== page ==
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With the remainder of the pumpkin I sliced it up, brushed with a mixture of oil and balsamic vinegar and roasted it.  I will use the roasted pumpkin slices on pizzas for dinner on Tuesday night.  Two trays ready to go in the oven.

2015-05-17 02Once the pumpkin mixture was finished in the slow cooker I cooked the chickpeas which had been soaking over night to make hummus.

2015-05-17 03The next thing into the slow cooker was honey soy chicken.  8 chicken thigh fillets, 3 tablespoons honey and 2 tablespoons tamari or soy sauce.  Once the chicken was cooked I removed the pieces with a slotted spoon and poured the juice into a small saucepan and thickened it with arrowroot.  4 serves ready to freeze.

2015-05-17 03After the chicken was done I washed the slow cooker then added kidney beans to make refried beans which you can find in this blog post.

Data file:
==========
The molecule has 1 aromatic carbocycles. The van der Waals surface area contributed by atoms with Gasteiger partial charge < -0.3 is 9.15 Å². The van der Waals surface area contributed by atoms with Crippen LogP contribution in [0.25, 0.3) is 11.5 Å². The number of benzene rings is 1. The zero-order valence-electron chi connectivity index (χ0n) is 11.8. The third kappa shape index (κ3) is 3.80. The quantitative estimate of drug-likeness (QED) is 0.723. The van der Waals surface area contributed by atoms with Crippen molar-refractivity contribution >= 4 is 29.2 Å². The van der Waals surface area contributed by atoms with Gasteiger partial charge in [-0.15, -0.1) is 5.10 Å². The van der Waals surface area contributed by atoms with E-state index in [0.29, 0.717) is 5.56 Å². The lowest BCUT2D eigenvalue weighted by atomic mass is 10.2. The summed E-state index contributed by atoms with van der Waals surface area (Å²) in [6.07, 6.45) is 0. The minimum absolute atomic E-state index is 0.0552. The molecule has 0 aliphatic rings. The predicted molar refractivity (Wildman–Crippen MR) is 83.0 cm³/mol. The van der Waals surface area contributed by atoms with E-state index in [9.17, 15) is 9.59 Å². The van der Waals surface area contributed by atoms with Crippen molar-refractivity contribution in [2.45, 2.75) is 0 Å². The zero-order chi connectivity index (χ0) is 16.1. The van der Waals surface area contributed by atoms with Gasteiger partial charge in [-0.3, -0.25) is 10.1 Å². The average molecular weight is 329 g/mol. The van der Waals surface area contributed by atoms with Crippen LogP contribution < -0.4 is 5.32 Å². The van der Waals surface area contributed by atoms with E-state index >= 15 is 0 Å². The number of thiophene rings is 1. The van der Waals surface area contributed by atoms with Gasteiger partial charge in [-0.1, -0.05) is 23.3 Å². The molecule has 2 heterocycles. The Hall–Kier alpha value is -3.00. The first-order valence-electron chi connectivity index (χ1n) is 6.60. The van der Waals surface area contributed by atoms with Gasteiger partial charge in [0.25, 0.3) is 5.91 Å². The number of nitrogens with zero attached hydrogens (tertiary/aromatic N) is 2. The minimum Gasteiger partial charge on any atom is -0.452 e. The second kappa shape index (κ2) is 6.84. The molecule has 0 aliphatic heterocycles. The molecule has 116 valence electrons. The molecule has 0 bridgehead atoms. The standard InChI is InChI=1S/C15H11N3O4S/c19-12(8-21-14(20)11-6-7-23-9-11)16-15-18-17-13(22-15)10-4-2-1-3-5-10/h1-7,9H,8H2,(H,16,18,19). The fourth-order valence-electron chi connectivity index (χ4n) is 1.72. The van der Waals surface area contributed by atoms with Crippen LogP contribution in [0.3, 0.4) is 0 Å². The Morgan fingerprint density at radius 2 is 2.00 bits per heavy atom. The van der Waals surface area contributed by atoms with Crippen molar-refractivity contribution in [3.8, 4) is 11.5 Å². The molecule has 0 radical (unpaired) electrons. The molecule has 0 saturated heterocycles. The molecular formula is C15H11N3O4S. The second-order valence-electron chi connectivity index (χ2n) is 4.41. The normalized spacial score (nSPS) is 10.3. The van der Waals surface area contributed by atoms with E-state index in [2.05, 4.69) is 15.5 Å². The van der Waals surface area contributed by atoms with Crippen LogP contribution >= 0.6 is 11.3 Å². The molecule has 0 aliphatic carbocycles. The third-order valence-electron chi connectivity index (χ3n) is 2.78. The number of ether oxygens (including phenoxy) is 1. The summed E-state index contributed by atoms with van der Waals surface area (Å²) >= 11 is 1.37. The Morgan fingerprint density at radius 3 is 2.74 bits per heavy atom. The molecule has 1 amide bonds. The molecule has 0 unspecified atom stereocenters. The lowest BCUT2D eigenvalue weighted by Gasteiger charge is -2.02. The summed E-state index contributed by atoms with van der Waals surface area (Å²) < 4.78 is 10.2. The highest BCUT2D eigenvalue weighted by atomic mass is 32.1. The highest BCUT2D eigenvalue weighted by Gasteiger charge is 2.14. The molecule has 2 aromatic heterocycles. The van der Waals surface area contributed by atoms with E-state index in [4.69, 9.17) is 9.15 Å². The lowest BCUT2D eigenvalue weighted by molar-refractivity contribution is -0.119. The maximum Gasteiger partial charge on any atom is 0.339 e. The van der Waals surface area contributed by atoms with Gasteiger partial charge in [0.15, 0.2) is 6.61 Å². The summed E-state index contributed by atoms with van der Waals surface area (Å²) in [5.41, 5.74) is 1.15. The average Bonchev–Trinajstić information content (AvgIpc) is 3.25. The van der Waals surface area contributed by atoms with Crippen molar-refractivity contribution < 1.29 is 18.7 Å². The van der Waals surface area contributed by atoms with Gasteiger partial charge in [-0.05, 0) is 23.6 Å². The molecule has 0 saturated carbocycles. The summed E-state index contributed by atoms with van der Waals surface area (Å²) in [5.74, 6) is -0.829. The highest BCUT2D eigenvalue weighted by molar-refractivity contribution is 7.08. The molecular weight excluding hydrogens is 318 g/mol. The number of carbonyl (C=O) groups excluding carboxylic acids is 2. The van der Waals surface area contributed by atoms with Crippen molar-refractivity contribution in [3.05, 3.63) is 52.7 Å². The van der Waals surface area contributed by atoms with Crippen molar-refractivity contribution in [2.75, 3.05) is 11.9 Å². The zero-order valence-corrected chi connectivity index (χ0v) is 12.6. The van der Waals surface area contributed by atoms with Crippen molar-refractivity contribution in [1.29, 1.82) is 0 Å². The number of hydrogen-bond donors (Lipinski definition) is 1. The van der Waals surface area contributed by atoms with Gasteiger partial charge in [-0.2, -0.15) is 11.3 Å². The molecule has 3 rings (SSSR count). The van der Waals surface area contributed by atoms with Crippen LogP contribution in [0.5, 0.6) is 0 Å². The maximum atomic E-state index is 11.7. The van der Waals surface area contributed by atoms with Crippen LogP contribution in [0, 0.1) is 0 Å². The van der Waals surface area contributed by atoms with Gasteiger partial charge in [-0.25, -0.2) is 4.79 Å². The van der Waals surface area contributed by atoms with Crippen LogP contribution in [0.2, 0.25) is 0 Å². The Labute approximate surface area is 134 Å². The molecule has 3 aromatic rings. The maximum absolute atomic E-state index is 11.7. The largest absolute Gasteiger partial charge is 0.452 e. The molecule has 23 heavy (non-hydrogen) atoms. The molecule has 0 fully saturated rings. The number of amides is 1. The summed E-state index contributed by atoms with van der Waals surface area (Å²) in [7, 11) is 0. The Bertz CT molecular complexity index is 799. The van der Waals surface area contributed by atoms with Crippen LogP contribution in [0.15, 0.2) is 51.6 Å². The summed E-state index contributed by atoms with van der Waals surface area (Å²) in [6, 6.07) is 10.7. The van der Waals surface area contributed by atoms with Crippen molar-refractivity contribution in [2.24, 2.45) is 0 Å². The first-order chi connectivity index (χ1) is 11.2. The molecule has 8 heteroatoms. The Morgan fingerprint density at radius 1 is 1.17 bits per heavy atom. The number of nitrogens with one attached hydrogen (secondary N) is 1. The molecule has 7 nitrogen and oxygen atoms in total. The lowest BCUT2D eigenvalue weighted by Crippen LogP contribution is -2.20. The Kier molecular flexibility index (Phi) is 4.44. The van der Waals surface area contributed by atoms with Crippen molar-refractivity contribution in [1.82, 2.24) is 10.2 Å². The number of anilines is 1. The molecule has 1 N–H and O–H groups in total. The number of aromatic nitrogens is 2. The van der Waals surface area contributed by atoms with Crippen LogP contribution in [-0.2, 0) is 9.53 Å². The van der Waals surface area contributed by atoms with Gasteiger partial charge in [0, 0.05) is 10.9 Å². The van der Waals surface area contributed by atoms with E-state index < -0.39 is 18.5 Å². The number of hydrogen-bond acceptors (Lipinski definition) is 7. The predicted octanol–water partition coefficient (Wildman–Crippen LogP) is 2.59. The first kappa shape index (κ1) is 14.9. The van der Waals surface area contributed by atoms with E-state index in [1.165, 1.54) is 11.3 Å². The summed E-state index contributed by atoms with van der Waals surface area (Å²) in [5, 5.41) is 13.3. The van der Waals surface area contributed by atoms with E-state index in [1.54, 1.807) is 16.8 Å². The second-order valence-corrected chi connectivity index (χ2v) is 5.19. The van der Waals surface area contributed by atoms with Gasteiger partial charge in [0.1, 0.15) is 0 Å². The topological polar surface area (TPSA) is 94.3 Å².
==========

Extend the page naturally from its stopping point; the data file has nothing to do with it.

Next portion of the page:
I make my own gluten-free pizza bases and normally make enough for 6 bases and freeze them.  There were none in the freezer so it was time to make another batch.  Here is the dough divided into pieces.  The first 2 bases were already in the oven by the time I took the photo.

2015-05-17 04Here are 6 pre-cooked bases ready to be bagged and frozen.  I use opened out cereal packets to separate things that I am freezing.  The dividers can be washed and re-used many times.

2015-05-17 05I picked lemons and made lemon cordial.  You can read more about it here.

2015-05-17 06I also  made more butter mixture and 8 serves of chilli con carne (no photo) as well as dividing up the meat which I bought and packing it into the freezer.

Cooking and preparing meals is a never-ending task but it is good to have a few meals and ingredients prepared to make the job a bit easier each evening.